Mathematics Stack Exchange is a question and answer site for people studying math at any level and professionals in related fields. Join them; it only takes a minute:

Sign up
Here's how it works:
  1. Anybody can ask a question
  2. Anybody can answer
  3. The best answers are voted up and rise to the top

I want to verify the following identities:

$${\sin^3\alpha-\cos^3\alpha\over \sin\alpha -\cos\alpha} = 1 + \sin\alpha \cos\alpha$$

I feel like I need to work on the first member – the second one looks fine. I can't really figure out how to transform the first one. Any hints?

share|cite|improve this question
    
Factor the numerator - it's the difference of cubes formula. Then use the fundamental identity – The Chaz 2.0 Jan 5 at 14:33
    
The identity is false for alpha = pi/4. – djechlin Jan 5 at 15:48
4  
@djechlin An "identity" in this context certainly means that the functions are identical on their common domain. – Steven Gubkin Jan 5 at 16:08
    
@StevenGubkin really depends, you can't really leave things like that "implied" until mastery is assumed (both college courses and research papers seem to operate on this principle). Given that this problem looks precalc-level seems reasonable to point out the necessary hypothesis. – djechlin Jan 5 at 16:31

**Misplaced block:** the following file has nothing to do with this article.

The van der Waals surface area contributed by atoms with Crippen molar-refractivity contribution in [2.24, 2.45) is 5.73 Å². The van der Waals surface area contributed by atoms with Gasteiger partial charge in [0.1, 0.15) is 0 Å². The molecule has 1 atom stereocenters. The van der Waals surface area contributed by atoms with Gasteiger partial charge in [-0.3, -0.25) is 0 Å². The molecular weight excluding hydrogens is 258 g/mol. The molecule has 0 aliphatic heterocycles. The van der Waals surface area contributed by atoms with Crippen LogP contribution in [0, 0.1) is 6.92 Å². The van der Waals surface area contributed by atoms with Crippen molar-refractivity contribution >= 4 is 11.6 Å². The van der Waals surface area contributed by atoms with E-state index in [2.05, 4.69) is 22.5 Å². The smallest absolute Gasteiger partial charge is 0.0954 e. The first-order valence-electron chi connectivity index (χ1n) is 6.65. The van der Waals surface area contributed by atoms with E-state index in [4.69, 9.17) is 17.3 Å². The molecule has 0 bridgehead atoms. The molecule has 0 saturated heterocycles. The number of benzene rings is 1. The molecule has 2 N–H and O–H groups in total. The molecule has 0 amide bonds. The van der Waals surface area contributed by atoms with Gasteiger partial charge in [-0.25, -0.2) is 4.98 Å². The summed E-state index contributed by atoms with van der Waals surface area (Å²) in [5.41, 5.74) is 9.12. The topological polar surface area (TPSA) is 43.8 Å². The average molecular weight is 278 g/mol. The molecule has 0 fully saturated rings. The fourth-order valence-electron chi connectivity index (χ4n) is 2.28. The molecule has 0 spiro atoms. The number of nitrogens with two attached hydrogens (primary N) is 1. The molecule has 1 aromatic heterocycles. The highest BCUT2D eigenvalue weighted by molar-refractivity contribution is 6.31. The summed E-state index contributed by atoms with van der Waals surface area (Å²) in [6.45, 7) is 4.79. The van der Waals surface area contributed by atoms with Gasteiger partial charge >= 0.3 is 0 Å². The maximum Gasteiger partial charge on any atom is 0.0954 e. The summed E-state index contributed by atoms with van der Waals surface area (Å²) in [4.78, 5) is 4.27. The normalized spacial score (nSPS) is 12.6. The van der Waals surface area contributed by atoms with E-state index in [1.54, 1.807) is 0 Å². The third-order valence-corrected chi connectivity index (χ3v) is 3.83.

1  
@djechlin I certainly think that pointing out the domain issue is a good thing to do, but I do not think that it invalidates the word "identity" in this situation. Is $\sqrt{x^2} = |x|$ not an identity unless we specify that it is over the reals? I think the assumed context is acceptable if the course deals entirely with real numbers. – Steven Gubkin Jan 5 at 16:47
up vote 12 down vote accepted

Hint: $u^3-v^3 = (u-v) (u^2+u v+v^2)$

share|cite|improve this answer

Assuming $x \neq y$, $$\dfrac{x^3 - y^3}{x-y} = x^2 + xy + y^2$$

And in your case, $x^2 + y^2 = 1$.

share|cite|improve this answer

$$\frac{\sin^3(a)-\cos^3(a)}{\sin(a)-\cos(a)}=1+\sin(a)\cos(a)\Longleftrightarrow$$ $$\cos^2(a)+\cos(a)\sin(a)+\sin^2(a)=1+\sin(a)\cos(a)\Longleftrightarrow$$ $$\cos^2(a)+\sin^2(a)=1\Longleftrightarrow$$ $$1=1$$

The left hand side and right hand side are identical

share|cite|improve this answer
1  
And assuming $\alpha \neq \pi/4$ or else you multiplied by zero on both sides and claimed it was reversible. – djechlin Jan 5 at 15:49
    
Going from the first step to the second needs a comment as to what's going on. Whoever can see what happened wouldn't have needed to ask how to prove the identity in the first place. – Teepeemm Jan 5 at 23:13

Your Answer

 
discard

By posting your answer, you agree to the privacy policy and terms of service.

Not the answer you're looking for? Browse other questions tagged or ask your own question.